Spencerport parish promotes welcoming Easter atmosphere - Catholic Courier
A priest stands at the altar.

Father Justin Miller celebrates Mass at Spencerport’s St. John the Evangelist Church April 25, 2022. (Courier file photo)

Spencerport parish promotes welcoming Easter atmosphere

SPENCERPORT — “Welcome to St. John’s Church!” proclaims a large line of text atop the first page of St. John the Evangelist’s weekly bulletin.

The greeting is not just for church regulars, and especially not at major holidays, according to Father Justin Miller, parochial administrator.

For the parish’s 2022 Christmas Masses, for example, extra greeters were stationed at church entrances, and an early-evening dinner on Christmas Eve was open to all. Two notices in the Dec. 25 bulletin — including Father Miller’s column — were directed specifically to those who had been away from church, inviting them to check out parish social events and faith-formation opportunities and to speak with Father Miller about their faith journeys.

Noting that Masses at Easter and Christmas are the parish’s most heavily attended liturgies of the year, Father Miller said St. John the Evangelist’s welcoming spirit will again be in place for upcoming Easter Masses. A friendly and inclusive approach is better than haranguing those who haven’t been to church lately, he remarked.

“I think the message has to be one of, ‘We care,’” Father Miller told the Catholic Courier, referencing the parables of the prodigal son and the lost sheep.

In a December 2018 article in America magazine, Jesuit Father Jack Bentz similarly noted that a caring approach is the most effective way to engage infrequent churchgoers.

“Their experience will hinge on feeling welcomed or not. Studies bear this out,” wrote Father Bentz, who currently serves as pastor of Blessed Sacrament Parish in Hollywood, Calif. “People return to churches because they are welcomed, not because the church got everything else right.”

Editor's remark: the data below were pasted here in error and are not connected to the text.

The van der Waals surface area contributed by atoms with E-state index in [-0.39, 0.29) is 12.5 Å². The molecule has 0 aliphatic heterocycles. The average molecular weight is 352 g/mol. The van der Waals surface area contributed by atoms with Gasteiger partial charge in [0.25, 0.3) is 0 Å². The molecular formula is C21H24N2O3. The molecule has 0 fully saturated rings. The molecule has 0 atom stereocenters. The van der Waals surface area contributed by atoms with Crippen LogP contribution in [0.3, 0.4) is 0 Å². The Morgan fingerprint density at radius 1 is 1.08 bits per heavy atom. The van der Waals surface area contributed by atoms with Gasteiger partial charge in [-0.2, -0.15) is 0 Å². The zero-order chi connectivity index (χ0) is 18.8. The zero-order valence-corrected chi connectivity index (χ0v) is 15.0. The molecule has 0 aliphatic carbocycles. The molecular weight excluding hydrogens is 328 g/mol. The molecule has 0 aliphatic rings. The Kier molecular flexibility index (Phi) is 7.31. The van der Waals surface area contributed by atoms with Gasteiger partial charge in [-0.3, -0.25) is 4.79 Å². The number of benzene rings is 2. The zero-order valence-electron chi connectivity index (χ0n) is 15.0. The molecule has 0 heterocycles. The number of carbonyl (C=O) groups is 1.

Spencerport priest strives to invite and include all

Among Father Bentz’s suggestions were for parishes to make welcome announcements from the pulpit before Christmas or Easter Masses, and for regular members of the congregation to make room for strangers looking for places to sit. Such gestures, he observed, serve as a positive contrast to the innkeeper who denied Mary and Joseph a room on the first Christmas.

At St. John the Evangelist, Father Miller said he strives to invite everyone to such activities as coffee hours and Bible-study classes. He also offers to meet with infrequent churchgoers and offer them the sacrament of penance if desired, noting that no one should feel unworthy of belonging to a Catholic community.

“To practice one’s faith, it’s not for people who are always perfect. We’re all on a journey,” Father Miller observed.

Meanwhile, Father Bentz’s article implored people who have been at odds with the Catholic Church to keep an open mind when venturing back into the pews.

“I know how easy it is to see what is wrong with the church; there is always plenty to choose from. But the truth is, the ministers, the building, the music, the priest and the preaching are not specifically designed to disappoint you,” Father Bentz wrote, asking people who haven’t been to church in some time to “choose to see how God wants to love you through this particular parish.”

Receiving the Eucharist obligatory, but also joyful and essential

Although he said he refrains from judging those who have been absent from church, Father Miller also puts out reminders that regular Sunday Mass attendance is obligatory for Catholics.

Bishop Salvatore R. Matano likewise addressed the Sunday obligation in his March 2023 “From the Bishop” column in the Courier, imploring readers to embrace Lent as a time to return to church regularly.

“As we are now engaged in the Eucharistic Revival, I hope every parish has made increasing Mass attendance its first priority,” Bishop Matano wrote.

St. John the Evangelist does offer liturgies via livestream, but Father Miller said the offerings are intended primarily for shut-ins and are no longer a viable substitute for Mass attendance as they were in the early days of the coronavirus pandemic. Rather, he said, it’s now vital for all Catholics to grasp and act on the importance of receiving Christ’s body — at Easter and throughout the year.

The priest said he hopes more Catholics will come to view regular Mass attendance not as a burden, but as a joyful and essential experience involving reception of the Eucharist and worship in community with their parish families.

“We can appeal to something they need, rather than something they should do,” he said.

Tags: Faith Formation, Holy Week, Monroe County West, Priests
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